The School of Computer, Data & Information Sciences (CDIS) designed our new building to be the most sustainable structure on campus, a preeminent example of a design that is forward-looking. To accomplish this vision, the building’s design includes elements to conserve water, reduce energy consumption, and create an overall environment that encourages our innate desire to connect with nature.
The U.S. Energy Information Administration estimates that the 46,000 large commercial buildings (larger than 200,000 square feet) used about 359 billion gallons of water—980 million gallons per day—in 2012. As a 340,000-square-foot facility, the CDIS building has to be innovative to combat this statistic. The building is structured to capture stormwater and reuse it for irrigation on the ground level and green roofs. Additionally, captured rainwater will be re-used for restroom flush fixtures. Overall, the building is expected to have 35% better water reduction than federal standards.
In an effort to reduce energy consumption and carbon footprint, the building has an advanced envelope with shading to increase comfort. The rooftop is equipped with high-efficiency biomass central plant Solar Panels and Solar Trellis. The expected energy reduction exceeds the ASHRAE 90.1 2016 standard.
Esthetically, the project commemorates the state of Wisconsin by weaving the state’s natural and cultural history into the expression of the building. In addition to its symbolic value, the building’s design considers both human and environmental ecologies, focusing on enhancing the site’s biophilia and reducing the urban heat island effect. Incorporating biophilia—the human instinct to connect with nature and other living beings—was a critical touchpoint in the design process, informing decisions on everything from the building’s layout to its use of green roofs and ground-level plantings. The building not only reduces the urban heat island effect and enhances the site’s biophilia, but it also provides a space for people to connect with their surroundings.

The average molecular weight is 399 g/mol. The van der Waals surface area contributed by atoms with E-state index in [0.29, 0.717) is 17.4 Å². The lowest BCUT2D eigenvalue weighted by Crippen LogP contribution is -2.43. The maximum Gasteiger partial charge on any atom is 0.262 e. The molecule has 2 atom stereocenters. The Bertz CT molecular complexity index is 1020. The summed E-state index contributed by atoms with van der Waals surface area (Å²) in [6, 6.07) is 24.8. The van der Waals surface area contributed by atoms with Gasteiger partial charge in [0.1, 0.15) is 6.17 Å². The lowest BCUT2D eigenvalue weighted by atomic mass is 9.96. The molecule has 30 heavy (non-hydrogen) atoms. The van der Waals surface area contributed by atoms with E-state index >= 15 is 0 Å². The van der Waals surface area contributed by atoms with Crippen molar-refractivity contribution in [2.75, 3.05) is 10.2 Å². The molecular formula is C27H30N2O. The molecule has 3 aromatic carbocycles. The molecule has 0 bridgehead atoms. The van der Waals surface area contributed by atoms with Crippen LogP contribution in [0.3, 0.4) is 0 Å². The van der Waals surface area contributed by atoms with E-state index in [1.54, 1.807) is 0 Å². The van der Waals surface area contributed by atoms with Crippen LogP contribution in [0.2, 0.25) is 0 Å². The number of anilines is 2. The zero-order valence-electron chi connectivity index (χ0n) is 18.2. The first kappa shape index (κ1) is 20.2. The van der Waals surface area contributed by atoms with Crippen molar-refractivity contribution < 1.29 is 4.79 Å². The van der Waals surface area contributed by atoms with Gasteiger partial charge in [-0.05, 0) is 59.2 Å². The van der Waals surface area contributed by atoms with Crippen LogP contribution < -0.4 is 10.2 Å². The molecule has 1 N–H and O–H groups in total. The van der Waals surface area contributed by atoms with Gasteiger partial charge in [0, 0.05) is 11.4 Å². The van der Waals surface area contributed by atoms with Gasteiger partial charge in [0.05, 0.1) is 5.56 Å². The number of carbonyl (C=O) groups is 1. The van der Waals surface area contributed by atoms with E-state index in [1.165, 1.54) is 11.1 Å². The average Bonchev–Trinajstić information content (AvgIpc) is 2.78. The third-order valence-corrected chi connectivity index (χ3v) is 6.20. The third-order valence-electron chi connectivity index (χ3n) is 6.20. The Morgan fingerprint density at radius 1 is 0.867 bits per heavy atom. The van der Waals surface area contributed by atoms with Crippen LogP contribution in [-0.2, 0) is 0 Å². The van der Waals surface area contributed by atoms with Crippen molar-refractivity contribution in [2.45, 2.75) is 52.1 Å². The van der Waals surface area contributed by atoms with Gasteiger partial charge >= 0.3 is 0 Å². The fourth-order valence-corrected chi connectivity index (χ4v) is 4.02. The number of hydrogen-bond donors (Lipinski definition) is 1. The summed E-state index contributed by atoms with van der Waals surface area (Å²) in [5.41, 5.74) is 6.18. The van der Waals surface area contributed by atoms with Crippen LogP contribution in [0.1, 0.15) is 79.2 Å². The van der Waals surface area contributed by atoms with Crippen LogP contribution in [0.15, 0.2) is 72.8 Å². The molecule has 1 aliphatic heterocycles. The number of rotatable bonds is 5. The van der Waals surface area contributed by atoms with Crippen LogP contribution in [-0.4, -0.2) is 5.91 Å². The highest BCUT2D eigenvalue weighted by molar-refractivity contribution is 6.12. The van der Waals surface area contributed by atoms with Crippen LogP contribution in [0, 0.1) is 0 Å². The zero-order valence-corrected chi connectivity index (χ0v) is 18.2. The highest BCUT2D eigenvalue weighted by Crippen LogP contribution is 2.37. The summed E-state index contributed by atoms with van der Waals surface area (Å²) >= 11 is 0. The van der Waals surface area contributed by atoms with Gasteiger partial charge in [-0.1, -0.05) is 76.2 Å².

The exterior façade features precast panels of high-performance concrete whose texture emulates drumlins close-up while resembling regional woven textiles from afar. The skylight floods the seven-level building with light, providing a warm and welcoming space for academic collaboration and camaraderie. Students, faculty, staff, and visitors can connect with nature on the landscaped terraces, located on the third and seventh floors, along with a living wall and planters filled with native Wisconsin greenery.
In addition to these sustainable efforts, the building also incorporates Dark-Sky compliant lighting strategies and bird collision deterrence measures. Additionally, the design maximizes the use of permeable surfaces and locally salvaged materials to reduce emissions from material sourcing.
In conclusion, the innovative design of the University of Wisconsin-Madison’s School for Computer, Data & Information Sciences (CDIS) building, set for completion in 2025, masterfully blends the splendor of Wisconsin’s scenery with a commitment to sustainability. This landmark building not only embodies the harmony between nature and human ingenuity but also serves as a reminder of the crucial bond we share with the natural world. The structure’s adaptability and integration with its surroundings demonstrate the significance of fostering an environmentally-conscious campus and community.
Learn more about the building, get an eagle-eye view through our webcam, take a virtual tour, and watch a video on the importance of the building for our future.